Tender Wheels - Barstow, California
Original version.
Tender Wheels - Barstow, California
Perfectly Clear version.
Brake Wheel Shadow - Barstow, California
Original version.
Brake Wheel Shadow - Barstow, California
Perfectly Clear version.
Coastal Boy - Stallion Springs, California
Original version.
Coastal Boy - Stallion Springs, California
Perfectly Clear version.
Unused Bed - Hinkley, California
Original version.
Unused Bed - Hinkley, California
Perfectly Clear version.
One Tree - Tehachapi, California
Original version.
One Tree - Tehachapi, California
Perfectly Clear version.

Thursday, May 29, 2014

Thought of The Day: Creative Inspiration (Negatives & Positives)

I was recently inspired by a young painter named Akiane. Perhaps you have heard of her, as her paintings of Jesus have made her somewhat famous.

One painting in particular really struck me. It is called The Nectar and is partially a "positive" and partially a "negative" in one image. Of course all paintings are positives. Negatives are a film photography thing. But it is painted in such a way that some of it looks like a negative.

Having an image contain parts that are positive and parts that are negative is metaphoric. Akiane said of her painting, "By sharing our gifts and responsibilities we become interdependent and transformed. The gardener is inviting the bees to bring color back to this colorless world. The bees vision has frequencies that few can detect. Through the eyes of the bees and through the support and the effort of the gardeners, the negative becomes positive, the nectar of life."

That's deep stuff for a young girl. I certainly wasn't thinking such thoughts at that age!
Double Negative - Tehachapi, California
Anyway, I realized that I had actually done something similar last year in an image called Double Negative. I photographed myself using a Pentax K-30 DSLR while holding a 120 negative that was captured using a Holga camera. In post-processing I reversed the image so that most of it was a negative and the film was a positive.

The meaning that I was trying to give Double Negative is that artists are often obsessive about their art, and that can be negative and positive at the same time. The negative is the time not spent with others or doing other things. The positive is the outcome, the wonderful piece that is created that can speak to people. The image got its name from the fact that it is a negative, and I'm holding a negative (which became a positive).  
Do Not Block Door - Tehachapi, California
I recently made another photograph which is both a negative and a positive. I captured Do Not Block Door with a Nokia Lumia 1020. In post-processing I gave the photograph a vintage look and then inverted the colors to make the door a negative.

There are two reasons that I did that. First, by inverting the color of just the door, I was able to create some color and light contrast to draw the viewer in. Second, some may view a door that has restrictions as a negative. The door cannot be used in normal day-to-day life, yet it also cannot be blocked by anything. What is the point of the door? If a fire or some other emergency were to ever happen at this place, the seemingly useless door could be a lifesaver. The negative would be a positive.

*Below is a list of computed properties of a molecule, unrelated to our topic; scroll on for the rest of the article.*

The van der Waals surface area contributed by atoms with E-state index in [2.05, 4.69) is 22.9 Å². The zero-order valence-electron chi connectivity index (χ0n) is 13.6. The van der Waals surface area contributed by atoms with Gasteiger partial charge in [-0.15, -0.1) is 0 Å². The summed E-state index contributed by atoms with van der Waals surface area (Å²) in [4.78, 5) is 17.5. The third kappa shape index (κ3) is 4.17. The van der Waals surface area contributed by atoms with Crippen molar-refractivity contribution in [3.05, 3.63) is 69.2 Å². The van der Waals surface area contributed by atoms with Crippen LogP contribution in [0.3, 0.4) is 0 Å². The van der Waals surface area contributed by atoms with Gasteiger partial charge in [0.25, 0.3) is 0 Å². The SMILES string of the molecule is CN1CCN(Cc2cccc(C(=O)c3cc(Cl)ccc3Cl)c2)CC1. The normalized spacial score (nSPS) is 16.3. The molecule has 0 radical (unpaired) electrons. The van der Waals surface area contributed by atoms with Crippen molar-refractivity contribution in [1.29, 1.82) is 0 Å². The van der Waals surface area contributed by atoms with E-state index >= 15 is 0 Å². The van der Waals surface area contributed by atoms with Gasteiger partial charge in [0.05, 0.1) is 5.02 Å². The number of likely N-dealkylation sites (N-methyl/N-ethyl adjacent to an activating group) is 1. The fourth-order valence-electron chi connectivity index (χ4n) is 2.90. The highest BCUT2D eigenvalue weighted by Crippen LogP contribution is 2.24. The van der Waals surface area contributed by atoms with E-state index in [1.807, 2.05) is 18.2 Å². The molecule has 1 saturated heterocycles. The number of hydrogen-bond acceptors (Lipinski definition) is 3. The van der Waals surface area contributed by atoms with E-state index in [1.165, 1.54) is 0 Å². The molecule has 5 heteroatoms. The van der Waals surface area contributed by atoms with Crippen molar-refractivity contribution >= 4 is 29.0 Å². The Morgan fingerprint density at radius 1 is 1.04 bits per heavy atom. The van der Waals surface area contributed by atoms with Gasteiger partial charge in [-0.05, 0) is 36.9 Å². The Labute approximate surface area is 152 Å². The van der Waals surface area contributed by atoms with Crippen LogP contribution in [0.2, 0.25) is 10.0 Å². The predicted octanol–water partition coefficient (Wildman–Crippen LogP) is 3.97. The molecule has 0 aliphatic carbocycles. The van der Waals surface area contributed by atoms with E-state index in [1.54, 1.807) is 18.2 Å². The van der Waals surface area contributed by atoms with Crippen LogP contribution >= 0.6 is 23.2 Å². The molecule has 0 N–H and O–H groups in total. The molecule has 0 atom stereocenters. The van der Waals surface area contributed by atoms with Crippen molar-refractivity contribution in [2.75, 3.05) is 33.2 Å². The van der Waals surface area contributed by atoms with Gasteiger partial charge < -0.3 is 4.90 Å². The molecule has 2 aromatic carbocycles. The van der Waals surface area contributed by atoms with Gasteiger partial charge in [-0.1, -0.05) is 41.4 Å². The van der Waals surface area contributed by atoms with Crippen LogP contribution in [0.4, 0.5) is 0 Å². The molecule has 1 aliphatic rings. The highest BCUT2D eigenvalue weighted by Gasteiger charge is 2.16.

There are two takeaways from this post. First, inspiration can come from unlikely places, and do not be afraid to use that inspiration. Second, photographs that say something are better than photographs that don't. Not everyone will get whatever it is that you are trying to say, but it is better to have said it than not.

Wednesday, May 28, 2014

6 Black & White Landscape Photographs (Using A Nokia Lumia 1020)

Soledad Mountain - Mojave, California
I've had several photographs sitting on my computer for a while now, waiting to be post-processed. Other projects just got in the way. I finally got around to them this last weekend.

All of these images were captured using my Nokia Lumia 1020. You might realize that the Lumia 1020 is a cell phone. The best camera to capture a scene is whatever camera you have with you. Don't worry so much about the equipment you have. Use whatever it is that you have to the best of your ability.
High Desert Hill - Rosamond, California
Nearly a year ago I published a post called Limitations Improve Art. Using a cell phone instead of a DSLR can actually be beneficial. Don't pass up on photographic opportunities because you doubt the ability of the camera. The ability of the photographer is far more important.

I captured all of these images back in March (except for Soledad Mountain, which is more recent). Right after I captured them I went on a road trip up the Pacific Coast Highway. I gave those photographs priority. After that these photographs got put on a back burner, and they stayed there for almost two months.
Soledad Joshua Trees - Mojave, California